The highest dignity is in those who excel in military glory. For they are supposed to defend and secure everything in the empire and constitution of the State. There is also a great utility in them, since it is through their counsel and danger that we can enjoy public things and our private things. The ability to speak well is also impressive and full of dignity, and it has often been effective in consular elections to be able to move, with wisdom and oratory, the minds of the senate and the people and those who decide on matters. They look for a consul who, from time to time, can restrain the madness of the tribunes, who can prevail upon the people when they are agitated, who can resist corruption.

It is unremarkable if men often accede to the consulship, despite not being of noble birth, on account of their abilities—especially when it brings them much gratitude, the strongest friendships, the greatest enthusiasm for him. Of these things, Sulpicius, there is none in your profession!

First of all, there can be no dignity in such a narrow expertise. For they are always small matters, mostly to do with singular letters and punctuation. And then, even if there was some wonder in your discipline, in the time of our ancestors, now it is only disdained and disregarded as your mysteries have been divulged. It used to be that only a few knew whether something could legally be done, because commoners did not have access to court documents. Counsel had a lot of power: even court dates were asked of them, as if from soothsayers. And a certain clerk was found who could trick the wary, Gnaeus Flavius, who displayed court documents for the people to learn by heart each day, and robbed this learning from the most careful lawyers. So they were angry, because they feared that people could act legally without their assistance now that their daily procedures had been publicised and understood, and accordingly they put together a certain form of words so that they would have to be involved in every cause.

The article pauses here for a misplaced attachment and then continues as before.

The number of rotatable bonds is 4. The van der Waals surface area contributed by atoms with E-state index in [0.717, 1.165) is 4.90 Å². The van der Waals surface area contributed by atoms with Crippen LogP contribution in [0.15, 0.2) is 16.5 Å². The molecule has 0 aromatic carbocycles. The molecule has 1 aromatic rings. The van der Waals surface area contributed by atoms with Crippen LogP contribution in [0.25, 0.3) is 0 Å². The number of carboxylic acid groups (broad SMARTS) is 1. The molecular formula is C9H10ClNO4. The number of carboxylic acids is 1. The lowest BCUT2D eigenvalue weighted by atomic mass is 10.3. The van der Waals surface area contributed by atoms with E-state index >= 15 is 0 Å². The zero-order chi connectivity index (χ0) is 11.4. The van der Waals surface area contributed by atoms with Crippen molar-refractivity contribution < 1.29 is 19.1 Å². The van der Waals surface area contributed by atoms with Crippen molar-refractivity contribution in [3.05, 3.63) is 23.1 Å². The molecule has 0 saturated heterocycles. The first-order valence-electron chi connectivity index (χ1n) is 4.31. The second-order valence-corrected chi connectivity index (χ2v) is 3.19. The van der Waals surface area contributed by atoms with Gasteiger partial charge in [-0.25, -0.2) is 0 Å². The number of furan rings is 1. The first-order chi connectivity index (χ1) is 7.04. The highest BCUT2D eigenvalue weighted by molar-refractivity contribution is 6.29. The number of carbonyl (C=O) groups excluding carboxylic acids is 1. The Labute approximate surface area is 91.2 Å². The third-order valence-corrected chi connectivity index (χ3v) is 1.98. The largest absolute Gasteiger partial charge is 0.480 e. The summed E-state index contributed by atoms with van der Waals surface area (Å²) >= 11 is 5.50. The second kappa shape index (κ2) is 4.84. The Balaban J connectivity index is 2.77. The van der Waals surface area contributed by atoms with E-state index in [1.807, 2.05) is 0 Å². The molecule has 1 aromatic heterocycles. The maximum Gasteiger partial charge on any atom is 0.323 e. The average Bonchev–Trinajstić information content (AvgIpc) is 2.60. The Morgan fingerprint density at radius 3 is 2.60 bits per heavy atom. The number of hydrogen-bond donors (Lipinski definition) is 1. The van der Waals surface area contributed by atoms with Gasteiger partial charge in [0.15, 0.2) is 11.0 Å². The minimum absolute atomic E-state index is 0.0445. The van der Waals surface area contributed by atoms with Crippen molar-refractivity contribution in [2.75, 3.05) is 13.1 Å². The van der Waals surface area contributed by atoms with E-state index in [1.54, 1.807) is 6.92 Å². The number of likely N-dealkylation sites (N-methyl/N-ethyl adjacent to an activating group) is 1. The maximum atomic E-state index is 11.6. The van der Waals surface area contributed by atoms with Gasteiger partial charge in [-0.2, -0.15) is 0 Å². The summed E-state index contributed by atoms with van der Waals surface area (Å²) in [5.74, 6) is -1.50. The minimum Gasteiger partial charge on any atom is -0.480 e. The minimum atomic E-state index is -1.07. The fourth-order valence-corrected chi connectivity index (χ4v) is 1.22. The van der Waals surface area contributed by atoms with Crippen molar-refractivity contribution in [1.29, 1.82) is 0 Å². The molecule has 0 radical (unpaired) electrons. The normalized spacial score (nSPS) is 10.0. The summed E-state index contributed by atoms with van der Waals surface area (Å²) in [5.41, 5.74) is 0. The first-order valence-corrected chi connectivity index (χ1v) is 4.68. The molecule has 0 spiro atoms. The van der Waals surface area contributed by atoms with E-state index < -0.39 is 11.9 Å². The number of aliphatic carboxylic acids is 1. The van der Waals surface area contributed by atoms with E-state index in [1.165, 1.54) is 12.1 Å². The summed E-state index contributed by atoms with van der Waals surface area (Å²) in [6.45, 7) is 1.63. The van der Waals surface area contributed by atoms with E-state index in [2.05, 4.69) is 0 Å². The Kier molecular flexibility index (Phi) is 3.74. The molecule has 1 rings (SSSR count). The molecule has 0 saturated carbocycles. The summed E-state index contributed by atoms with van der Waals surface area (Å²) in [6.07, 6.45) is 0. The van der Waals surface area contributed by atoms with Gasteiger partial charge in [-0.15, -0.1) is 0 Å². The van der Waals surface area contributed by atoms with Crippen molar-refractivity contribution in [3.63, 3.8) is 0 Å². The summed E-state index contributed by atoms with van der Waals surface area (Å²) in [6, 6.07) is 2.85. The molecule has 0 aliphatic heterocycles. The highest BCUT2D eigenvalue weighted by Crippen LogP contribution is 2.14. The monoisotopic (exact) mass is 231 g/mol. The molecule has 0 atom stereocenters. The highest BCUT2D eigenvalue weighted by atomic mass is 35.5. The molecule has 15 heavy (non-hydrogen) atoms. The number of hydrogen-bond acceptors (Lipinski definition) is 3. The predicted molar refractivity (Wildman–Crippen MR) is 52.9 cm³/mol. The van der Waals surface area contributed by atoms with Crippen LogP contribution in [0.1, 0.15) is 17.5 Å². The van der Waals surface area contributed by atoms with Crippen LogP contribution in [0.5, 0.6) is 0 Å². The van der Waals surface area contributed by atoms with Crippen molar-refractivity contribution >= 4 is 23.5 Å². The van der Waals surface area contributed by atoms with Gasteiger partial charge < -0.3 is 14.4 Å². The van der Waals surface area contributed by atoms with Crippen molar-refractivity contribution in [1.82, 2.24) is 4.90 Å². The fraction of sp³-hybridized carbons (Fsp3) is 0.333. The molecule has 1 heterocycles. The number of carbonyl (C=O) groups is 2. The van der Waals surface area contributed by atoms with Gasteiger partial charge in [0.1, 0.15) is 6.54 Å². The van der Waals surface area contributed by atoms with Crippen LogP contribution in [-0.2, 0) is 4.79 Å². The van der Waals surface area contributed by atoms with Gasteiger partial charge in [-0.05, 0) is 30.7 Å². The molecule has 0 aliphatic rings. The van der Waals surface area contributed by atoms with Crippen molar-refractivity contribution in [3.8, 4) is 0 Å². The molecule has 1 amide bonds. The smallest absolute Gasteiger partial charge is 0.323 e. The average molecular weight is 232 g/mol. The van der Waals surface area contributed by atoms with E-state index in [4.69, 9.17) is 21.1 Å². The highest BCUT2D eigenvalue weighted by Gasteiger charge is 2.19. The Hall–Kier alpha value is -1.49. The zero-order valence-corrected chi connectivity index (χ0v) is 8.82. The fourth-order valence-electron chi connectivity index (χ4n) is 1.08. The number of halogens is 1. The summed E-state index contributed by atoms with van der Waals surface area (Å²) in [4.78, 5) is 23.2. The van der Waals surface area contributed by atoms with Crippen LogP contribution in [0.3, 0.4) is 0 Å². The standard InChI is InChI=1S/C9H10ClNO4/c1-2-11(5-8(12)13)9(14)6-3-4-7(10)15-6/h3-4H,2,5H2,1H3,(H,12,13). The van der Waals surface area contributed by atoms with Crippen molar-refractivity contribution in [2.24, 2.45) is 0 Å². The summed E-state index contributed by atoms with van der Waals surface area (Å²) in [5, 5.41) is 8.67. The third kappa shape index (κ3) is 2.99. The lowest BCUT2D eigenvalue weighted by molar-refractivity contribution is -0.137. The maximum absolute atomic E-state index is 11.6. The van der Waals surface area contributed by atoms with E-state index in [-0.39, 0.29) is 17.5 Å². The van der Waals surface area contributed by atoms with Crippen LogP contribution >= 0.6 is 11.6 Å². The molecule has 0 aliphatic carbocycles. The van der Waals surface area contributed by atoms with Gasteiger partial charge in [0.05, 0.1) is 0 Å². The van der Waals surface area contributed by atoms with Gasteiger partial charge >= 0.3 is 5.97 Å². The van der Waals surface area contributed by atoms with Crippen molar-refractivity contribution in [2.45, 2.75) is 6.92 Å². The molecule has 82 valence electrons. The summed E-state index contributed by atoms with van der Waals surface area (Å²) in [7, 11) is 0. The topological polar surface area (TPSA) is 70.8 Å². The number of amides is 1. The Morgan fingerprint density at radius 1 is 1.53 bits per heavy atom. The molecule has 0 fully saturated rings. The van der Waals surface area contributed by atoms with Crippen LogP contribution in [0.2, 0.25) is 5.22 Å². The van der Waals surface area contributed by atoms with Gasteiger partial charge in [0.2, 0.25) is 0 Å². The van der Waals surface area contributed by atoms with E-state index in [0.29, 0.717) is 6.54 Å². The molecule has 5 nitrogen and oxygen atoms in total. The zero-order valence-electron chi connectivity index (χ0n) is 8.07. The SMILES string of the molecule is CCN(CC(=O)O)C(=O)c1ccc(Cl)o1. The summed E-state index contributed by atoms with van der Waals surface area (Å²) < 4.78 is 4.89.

Where it could have been done perfectly well with: ‘The Sabine farm is mine.’ ‘No it is mine.’ Then a trial. But they reject this. ‘The farm,’ says he, ‘which lies in the land called Sabine.’ That is wordy enough—so what next? ‘I affirm that it is mine by the law of Roman citizens.’ What then? ‘I then summon thee in an action for possession.’

The man from whom the farm was sought did not know how to reply to somebody so loquaciously litigious. The same lawyer goes across and, like a Latin flautist, he says: ‘Whence thou summoned me by action for possession, thence I resummon thee.’

Meanwhile lest he should think himself fine and fortunate enough to speak of his own accord, a formula is also composed for the Praetor, which is absurd in other respects, and especially: ‘With each of them alive and present, I declare that that is the path; go upon that path.’ And that wise man was there to show them the way back. ‘Return upon that path.’ They returned with the same guide. This would all have seemed ridiculous to full-grown men, I suppose: that men, when they have stood rightly in their place, should be ordered to depart, so that they would turn back and return immediately to the place they had left. Everything was embellished with that same silliness. ‘When I behold thee at law’, and this: ‘But sayest thou whence cometh thy claim of right?’ And so long as all this remained a mystery, people had to seek out those who understood it. But after these things were publicised and spread and investigated, it was found that there was no sense in them, and they were full of frauds and foolishness. For although much is settled admirably by the law, much of it has been distorted and corrupted by clients’ clever lawyers.